Note: drug references, vulgar, contains painful levels of cringe
Whatever had gone down with Seth certainly seemed to put Faith back in a better frame of mind; she and Melinda had had a heart-to-heart and been enjoying a game of cards when the door flung open and April rushed in, running straight upstairs. Caleb skulked in after but didn’t follow her up, instead taking a seat at the card table as if nothing was wrong.
“Caleb,” Melinda started carefully. “What’s wrong with April? Did you two have a fight or—?”
“No, things are perfect with me and April. We had a great night together,” he said abruptly and and sat back in his chair.
“So why is she—?”
Caleb shrugged, unbothered. “She said she felt sick. Think she must have had a bad human, it happens.”
“Really?” Faith asked. “What was bad about him?”
“Probably full of intoxicants. It’s no big deal.” He looked up as April returned from upstairs. “Better babe?”
“Not really,” April said. “My tummy hurts.”
“Gin. And you’re probably just pregnant or something,” Faith joked, rocking back on her chair as she beat Melinda for the fifth game in a row.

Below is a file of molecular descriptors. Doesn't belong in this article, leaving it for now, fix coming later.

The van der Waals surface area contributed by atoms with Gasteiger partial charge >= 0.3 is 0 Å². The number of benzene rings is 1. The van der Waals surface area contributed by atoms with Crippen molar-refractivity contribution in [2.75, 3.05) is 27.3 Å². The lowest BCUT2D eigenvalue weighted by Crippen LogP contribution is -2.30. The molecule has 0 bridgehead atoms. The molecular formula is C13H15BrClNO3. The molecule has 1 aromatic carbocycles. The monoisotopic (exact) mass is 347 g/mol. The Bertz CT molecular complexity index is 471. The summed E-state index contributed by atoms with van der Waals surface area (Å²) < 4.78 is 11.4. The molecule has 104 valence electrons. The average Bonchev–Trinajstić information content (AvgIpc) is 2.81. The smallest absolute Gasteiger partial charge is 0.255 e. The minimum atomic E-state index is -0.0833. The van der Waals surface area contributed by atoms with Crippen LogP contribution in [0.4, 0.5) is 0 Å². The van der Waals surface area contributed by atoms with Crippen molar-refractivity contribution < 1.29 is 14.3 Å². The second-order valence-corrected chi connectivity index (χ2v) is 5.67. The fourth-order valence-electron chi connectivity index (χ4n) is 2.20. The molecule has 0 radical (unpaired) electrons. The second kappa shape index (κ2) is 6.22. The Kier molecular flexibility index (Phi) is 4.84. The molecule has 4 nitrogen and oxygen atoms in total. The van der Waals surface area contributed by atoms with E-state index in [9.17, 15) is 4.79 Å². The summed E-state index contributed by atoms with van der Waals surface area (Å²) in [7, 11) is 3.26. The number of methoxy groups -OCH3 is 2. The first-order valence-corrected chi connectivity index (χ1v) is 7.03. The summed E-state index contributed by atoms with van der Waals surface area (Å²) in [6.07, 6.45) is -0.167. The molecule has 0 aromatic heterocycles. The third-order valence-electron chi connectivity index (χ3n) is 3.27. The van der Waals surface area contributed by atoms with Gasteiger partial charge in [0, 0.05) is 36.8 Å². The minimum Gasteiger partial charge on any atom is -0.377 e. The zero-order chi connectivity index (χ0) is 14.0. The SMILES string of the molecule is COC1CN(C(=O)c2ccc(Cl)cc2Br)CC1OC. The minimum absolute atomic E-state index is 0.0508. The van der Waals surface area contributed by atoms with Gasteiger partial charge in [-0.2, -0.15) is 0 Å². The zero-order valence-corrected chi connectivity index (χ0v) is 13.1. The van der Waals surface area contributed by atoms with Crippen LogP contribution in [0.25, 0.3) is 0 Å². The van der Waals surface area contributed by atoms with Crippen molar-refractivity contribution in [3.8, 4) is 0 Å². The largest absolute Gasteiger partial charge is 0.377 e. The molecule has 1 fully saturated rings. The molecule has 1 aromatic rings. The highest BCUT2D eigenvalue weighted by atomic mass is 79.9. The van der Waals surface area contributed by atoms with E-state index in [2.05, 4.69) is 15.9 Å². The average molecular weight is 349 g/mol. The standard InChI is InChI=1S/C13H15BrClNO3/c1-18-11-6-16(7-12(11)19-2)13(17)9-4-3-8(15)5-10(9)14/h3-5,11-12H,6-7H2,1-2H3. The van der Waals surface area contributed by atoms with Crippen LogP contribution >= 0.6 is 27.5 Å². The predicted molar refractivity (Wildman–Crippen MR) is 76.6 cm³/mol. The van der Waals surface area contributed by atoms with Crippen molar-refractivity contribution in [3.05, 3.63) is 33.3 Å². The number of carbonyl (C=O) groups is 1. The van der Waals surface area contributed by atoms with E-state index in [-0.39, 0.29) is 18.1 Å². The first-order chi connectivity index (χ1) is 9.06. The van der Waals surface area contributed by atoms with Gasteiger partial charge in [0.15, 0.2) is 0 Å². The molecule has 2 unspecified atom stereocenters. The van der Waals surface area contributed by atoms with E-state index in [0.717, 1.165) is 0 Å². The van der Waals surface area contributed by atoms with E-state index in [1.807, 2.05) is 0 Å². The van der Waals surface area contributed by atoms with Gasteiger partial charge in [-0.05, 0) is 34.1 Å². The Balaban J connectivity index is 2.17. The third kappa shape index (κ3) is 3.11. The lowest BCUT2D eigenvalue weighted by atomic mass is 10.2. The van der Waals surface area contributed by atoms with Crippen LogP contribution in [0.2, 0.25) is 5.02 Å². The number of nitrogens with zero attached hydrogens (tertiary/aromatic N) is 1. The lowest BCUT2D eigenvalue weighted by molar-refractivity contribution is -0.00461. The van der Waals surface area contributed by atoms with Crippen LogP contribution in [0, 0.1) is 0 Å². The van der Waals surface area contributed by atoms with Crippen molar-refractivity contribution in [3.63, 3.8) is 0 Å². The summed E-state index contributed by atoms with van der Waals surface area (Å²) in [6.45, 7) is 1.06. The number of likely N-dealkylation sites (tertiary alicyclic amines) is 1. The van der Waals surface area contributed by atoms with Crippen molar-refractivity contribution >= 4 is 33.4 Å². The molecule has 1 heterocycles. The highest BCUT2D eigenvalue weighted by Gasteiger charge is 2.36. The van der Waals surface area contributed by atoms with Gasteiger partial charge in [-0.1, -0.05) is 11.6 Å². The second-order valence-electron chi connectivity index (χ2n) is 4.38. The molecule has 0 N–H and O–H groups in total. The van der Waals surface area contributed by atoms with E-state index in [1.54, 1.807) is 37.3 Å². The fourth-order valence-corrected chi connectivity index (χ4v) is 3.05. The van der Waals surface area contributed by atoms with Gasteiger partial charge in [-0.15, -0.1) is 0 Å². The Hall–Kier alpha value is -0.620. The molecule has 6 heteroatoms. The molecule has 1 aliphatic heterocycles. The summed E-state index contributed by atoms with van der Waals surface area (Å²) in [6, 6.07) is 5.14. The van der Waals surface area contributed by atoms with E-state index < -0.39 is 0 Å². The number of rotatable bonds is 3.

“Pregnant?” April asked quietly, looking at Melinda. “Oh my goodness, am I?”
“No,” Caleb said firmly. “I’m telling you, it was just a bad human.”
“Are you sure?” April asked, sliding into the vacant seat and fiddling with the discarded playing cards on the table. “I felt a bit poorly even before I drank from that man. And he really was quite nice.”
Caleb winced. “Oh, was he? You’ve only said that five times,” he huffed. “And yes, I’m sure. Vampires aren’t fertile so just drop it.“
April nodded and looked down at her lap.
Caleb’s tone suddenly changed; his voice became brighter, gentler. “Hey, come on. Think about it; if we were, I’d have hundreds of children by now.”
“Always bragging,” Faith scoffed. “Is that supposed to make her feel better? Fuck me; imagine a world full of mini Fringeys.” She shuddered. “So, what shall we do today? You’re gonna go find a job as an astronaut or something, right?”
“Make sure you buy some food for our guest, Caleb,” Melinda reminded him as she neatly stacked the cards. “We need everything: vegetables, grains, proteins. Oh and toilet roll—“
“Ugh. Can’t I just buy potatoes?” Caleb moaned. “Humans are so needy.”
Melinda wasn’t sure what prompted it; maybe it was thinking about potatoes, bodily functions she no longer had or simply realising that Caleb really knew nothing, but something dawned on her. “Caleb, is April the first vampire you’ve been, you know, in bed with?”
Caleb looked confused. “Well the only other female vampire I knew was Lilith and I was never that desperate.”